Studio Theatre’s US premiere of Contractions by Michael Bartlett is built on a simple premise. What if large multinational corporations were impersonal, yet politically correct totalitarian entities that want to control every aspect of their employees’ personal lives? What if the people who work for these global institutions were smart, capable individuals very much like the smart, capable individuals who fill Washington, DC’s K Street every working day—smart and capable, that is, until their biology clicks in. At that point, these independent hardworking human beings become will-less, mindless slaves who can no more control their lives than lab rats. Then, the corporate entities reduce and humiliate these “biologically infected” employees until those biological agents are extinguished.
…’Contractions’ has the potential to provoke discourse about the side effects of our legalistic, politically correct culture.
The first 30 minutes of this tight, cleverly constructed 60-minute play could not be more hilarious and insightful—that’s before the onslaught of biology. When the biology clicks in, and the degradation begins, this Contractions literally squeezes the humor out of its existence, becoming instead a macabre, sado-masochistic display of a workplace bureaucracy gone awry. As a result, we are left feeling not so much angry with the company for any acts of dehumanization or sorry for the worker and her status as victim; but disgusted by events which seemingly need not have happened, yet did happen. And why? The job market is tough for salespeople? Hardly. Apparently God—or in this case the playwright—willed these horrors into existence, in much the same way that the above-mentioned laboratory scientist might will his rats to suffer needlessly. Such is the thought-experiment that is Contractions.
Directed by Duncan Macmillan, known to Studio’s audience as the British playwright of Lungs, Contractions stars Holly Twyford as the Manager and Alyssa Wilmoth-Keegan as Emma, the young saleswoman hoping to advance in the company. The Manager calls Emma into her office to question her about the possibility of an office romance. Contracts are read and definitions of inappropriate workplace relationships and the meaning of such words as “romantic” are spelled out; the linguistic battle is set. Macmillan superbly choreographed the verbal-gesture-smiling duels between Twyford and Keegan, giving his two stars the spirit of the game.
Twyford played the Manager as an icy impersonal geek dominatrix (yes, quite an interesting combination) who believes in fairness, who crunches the numbers, and who then lets the chips, however sharp, fall where they may. Keegan plays Emma as more than capable of matching her Manager quip for quip, challenging her on the meaning of a French kiss and even on the definition of a weeklong romp in the hay. The two actresses’ silent grins across a fifteen-foot clinically white table were as moist as an overly ripe peach, and we were delightedly never quite sure who had the upper hand. When Emma suddenly finds herself pregnant, however, the balance of power shifts, dramatically in the corporation’s favor, and much to our chagrin.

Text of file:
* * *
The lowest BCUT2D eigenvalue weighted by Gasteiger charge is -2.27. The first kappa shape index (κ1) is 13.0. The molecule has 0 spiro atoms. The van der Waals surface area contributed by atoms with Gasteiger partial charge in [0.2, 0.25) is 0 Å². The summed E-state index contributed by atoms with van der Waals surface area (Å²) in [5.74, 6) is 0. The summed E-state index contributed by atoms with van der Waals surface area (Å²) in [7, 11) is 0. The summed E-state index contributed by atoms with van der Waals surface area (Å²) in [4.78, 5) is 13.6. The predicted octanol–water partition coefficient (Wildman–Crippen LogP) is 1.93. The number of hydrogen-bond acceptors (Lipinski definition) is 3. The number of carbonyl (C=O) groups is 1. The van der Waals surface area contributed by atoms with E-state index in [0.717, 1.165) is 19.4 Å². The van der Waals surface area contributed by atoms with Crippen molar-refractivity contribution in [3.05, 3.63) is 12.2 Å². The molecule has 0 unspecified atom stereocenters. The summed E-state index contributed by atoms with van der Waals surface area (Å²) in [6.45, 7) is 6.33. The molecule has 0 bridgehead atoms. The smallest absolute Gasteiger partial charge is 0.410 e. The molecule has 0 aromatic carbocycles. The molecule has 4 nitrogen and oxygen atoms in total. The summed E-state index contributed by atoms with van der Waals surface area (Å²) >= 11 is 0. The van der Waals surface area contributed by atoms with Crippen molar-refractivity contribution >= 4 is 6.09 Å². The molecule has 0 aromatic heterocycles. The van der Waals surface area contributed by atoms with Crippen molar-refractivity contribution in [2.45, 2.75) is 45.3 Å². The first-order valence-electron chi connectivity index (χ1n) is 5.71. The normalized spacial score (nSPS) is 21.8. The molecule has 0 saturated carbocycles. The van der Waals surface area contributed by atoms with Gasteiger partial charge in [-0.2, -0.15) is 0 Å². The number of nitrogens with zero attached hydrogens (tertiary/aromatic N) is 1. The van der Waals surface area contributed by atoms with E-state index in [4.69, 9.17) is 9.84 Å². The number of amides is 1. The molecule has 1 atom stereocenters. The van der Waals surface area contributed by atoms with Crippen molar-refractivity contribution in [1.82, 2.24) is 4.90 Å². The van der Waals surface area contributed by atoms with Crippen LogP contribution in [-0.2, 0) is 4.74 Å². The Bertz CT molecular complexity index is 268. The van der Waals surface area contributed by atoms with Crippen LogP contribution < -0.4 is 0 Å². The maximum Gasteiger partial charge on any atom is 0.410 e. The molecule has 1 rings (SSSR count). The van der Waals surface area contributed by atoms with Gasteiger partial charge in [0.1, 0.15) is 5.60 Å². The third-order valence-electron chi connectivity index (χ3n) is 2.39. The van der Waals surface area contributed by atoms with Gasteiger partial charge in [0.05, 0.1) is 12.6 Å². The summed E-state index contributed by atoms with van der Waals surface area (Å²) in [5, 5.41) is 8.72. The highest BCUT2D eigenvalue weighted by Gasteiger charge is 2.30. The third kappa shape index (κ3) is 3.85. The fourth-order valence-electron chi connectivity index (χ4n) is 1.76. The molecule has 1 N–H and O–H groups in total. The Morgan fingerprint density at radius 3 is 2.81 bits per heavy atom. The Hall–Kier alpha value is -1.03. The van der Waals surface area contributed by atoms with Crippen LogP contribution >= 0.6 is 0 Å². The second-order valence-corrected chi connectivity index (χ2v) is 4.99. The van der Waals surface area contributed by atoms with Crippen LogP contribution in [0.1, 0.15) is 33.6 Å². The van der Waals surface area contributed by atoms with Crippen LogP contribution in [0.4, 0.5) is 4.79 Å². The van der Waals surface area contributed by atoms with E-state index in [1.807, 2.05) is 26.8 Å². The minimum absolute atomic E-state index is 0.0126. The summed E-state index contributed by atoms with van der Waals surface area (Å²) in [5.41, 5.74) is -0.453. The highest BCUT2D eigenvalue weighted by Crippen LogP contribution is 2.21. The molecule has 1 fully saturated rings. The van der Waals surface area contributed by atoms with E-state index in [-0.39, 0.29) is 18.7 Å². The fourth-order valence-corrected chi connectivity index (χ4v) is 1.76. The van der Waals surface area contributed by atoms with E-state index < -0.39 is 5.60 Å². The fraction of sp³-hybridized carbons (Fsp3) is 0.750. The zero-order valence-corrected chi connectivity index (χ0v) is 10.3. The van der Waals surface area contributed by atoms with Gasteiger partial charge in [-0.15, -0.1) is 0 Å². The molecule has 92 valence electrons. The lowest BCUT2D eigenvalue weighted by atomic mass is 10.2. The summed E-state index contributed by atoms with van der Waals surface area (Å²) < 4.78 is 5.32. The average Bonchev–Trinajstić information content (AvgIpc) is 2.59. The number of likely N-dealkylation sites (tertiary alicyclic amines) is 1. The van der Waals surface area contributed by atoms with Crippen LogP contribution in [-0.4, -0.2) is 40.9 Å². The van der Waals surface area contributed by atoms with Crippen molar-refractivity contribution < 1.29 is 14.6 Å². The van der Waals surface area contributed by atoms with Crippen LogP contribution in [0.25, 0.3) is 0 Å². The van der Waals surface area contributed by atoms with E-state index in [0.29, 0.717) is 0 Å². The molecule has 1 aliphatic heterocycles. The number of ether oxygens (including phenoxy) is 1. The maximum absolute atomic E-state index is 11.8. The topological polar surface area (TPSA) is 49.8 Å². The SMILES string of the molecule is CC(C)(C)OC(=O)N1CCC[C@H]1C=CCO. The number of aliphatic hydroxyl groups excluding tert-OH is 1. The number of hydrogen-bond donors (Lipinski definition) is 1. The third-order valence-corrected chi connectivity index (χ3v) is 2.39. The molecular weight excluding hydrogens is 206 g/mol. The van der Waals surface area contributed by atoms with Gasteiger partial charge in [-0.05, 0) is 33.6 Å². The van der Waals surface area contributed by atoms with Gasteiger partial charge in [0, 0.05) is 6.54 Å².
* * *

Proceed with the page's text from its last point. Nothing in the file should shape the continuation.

During the play’s final 30 minutes we watch with increasing distress as Emma loses her feisty self. No longer the young woman with a head on her shoulder, Emma becomes inexplicably subservient, unquestioning of company policy and its legal mind-games. As a result, the production loses his comic footing, unless of course one enjoys watching the spectacle of a cat clawing a defenseless mouse to pieces for thirty minutes. Perhaps, if Macmillan had elected to perform the script more tongue in cheek—more like a Saturday Night Live skit where dead babies and suicides are not quite as emotionally connected, then Emma’s loss of agency would not have had such a numbing effect. This Contractions becomes, however, a serious exploration of workplace ethics and, as a result, loses both credulity and integrity.
That said, the design team for this production has created a first rate laboratory / conference room for the Manager and Emma to play out Bartlett’s experiment. Set designer Luciana Stecconi imagined a world free of personality (and germs) yet capable of storing endless amounts of data, and with designer Colin K. Bill’s lights, offers the audience the perfect elegantly stylish Petri dish. Brandee Mathies’ costumes only enhance the elegance, until, that is, Emma is reduced to everyday wear. Finally, sound designer James Garver creates an auditory world with bio-chemical implications (although I will admit to sitting before curtain with vague feelings of homicidal rage moving in and out of my ears.)
To be sure, Contractions has the potential to provoke discourse about the side effects of our legalistic, politically correct culture. Global capitalism and its computer-aided bureaucracy do indeed threaten individual identity and personal freedom. And a woman’s biology remains an obstacle to her career advancement. The script’s deterministic nature and nullification of agency, however, undermine its serious political intent. Bertolt Brecht argues for a theatre committed to exploring contemporary social structures and the behaviors motivated therefrom. Though falling short, Contractions offers us a glimpse of just what such a theatre might look like in the electronic age.
Running Time: 60 minutes
Advisory: Not for children.
Contractions plays at Studio Theatre, 1501 14th Street, NW, Washington, DC, through January 27. For ticket or information call 202-332-3300 or click here.